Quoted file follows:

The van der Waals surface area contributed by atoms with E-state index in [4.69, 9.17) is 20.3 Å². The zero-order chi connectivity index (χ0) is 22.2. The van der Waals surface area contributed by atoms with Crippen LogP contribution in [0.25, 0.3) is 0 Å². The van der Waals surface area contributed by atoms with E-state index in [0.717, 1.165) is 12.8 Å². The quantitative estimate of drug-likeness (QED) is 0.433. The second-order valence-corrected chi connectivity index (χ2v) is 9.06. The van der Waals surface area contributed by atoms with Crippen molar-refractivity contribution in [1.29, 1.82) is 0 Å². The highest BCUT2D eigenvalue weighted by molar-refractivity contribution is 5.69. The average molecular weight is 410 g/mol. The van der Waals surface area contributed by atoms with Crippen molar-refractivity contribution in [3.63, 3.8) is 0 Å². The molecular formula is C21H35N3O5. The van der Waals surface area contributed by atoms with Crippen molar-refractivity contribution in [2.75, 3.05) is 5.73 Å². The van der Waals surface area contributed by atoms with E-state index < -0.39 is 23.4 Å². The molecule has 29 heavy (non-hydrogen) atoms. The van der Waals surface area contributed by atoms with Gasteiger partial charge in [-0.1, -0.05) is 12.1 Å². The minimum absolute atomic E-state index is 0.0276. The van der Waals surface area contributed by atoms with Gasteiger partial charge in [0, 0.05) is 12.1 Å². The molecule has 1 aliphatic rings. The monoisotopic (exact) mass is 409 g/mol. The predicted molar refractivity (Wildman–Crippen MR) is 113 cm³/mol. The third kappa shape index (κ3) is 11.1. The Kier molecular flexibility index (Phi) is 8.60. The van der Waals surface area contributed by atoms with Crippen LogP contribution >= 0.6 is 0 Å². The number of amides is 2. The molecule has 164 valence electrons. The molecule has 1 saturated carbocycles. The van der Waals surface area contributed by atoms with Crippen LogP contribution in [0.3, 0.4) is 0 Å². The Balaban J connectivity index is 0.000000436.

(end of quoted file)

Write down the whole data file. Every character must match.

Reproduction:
The van der Waals surface area contributed by atoms with E-state index in [4.69, 9.17) is 20.3 Å². The zero-order chi connectivity index (χ0) is 22.2. The van der Waals surface area contributed by atoms with Crippen LogP contribution in [0.25, 0.3) is 0 Å². The van der Waals surface area contributed by atoms with E-state index in [0.717, 1.165) is 12.8 Å². The quantitative estimate of drug-likeness (QED) is 0.433. The second-order valence-corrected chi connectivity index (χ2v) is 9.06. The van der Waals surface area contributed by atoms with Crippen molar-refractivity contribution in [1.29, 1.82) is 0 Å². The highest BCUT2D eigenvalue weighted by molar-refractivity contribution is 5.69. The average molecular weight is 410 g/mol. The van der Waals surface area contributed by atoms with Crippen molar-refractivity contribution in [3.63, 3.8) is 0 Å². The molecular formula is C21H35N3O5. The van der Waals surface area contributed by atoms with Crippen molar-refractivity contribution in [2.75, 3.05) is 5.73 Å². The van der Waals surface area contributed by atoms with E-state index < -0.39 is 23.4 Å². The molecule has 29 heavy (non-hydrogen) atoms. The van der Waals surface area contributed by atoms with Gasteiger partial charge in [-0.1, -0.05) is 12.1 Å². The minimum absolute atomic E-state index is 0.0276. The van der Waals surface area contributed by atoms with Gasteiger partial charge in [0, 0.05) is 12.1 Å². The molecule has 1 aliphatic rings. The monoisotopic (exact) mass is 409 g/mol. The predicted molar refractivity (Wildman–Crippen MR) is 113 cm³/mol. The third kappa shape index (κ3) is 11.1. The Kier molecular flexibility index (Phi) is 8.60. The van der Waals surface area contributed by atoms with Crippen LogP contribution >= 0.6 is 0 Å². The number of amides is 2. The molecule has 164 valence electrons. The molecule has 1 saturated carbocycles. The van der Waals surface area contributed by atoms with Crippen LogP contribution in [0.3, 0.4) is 0 Å². The Balaban J connectivity index is 0.000000436.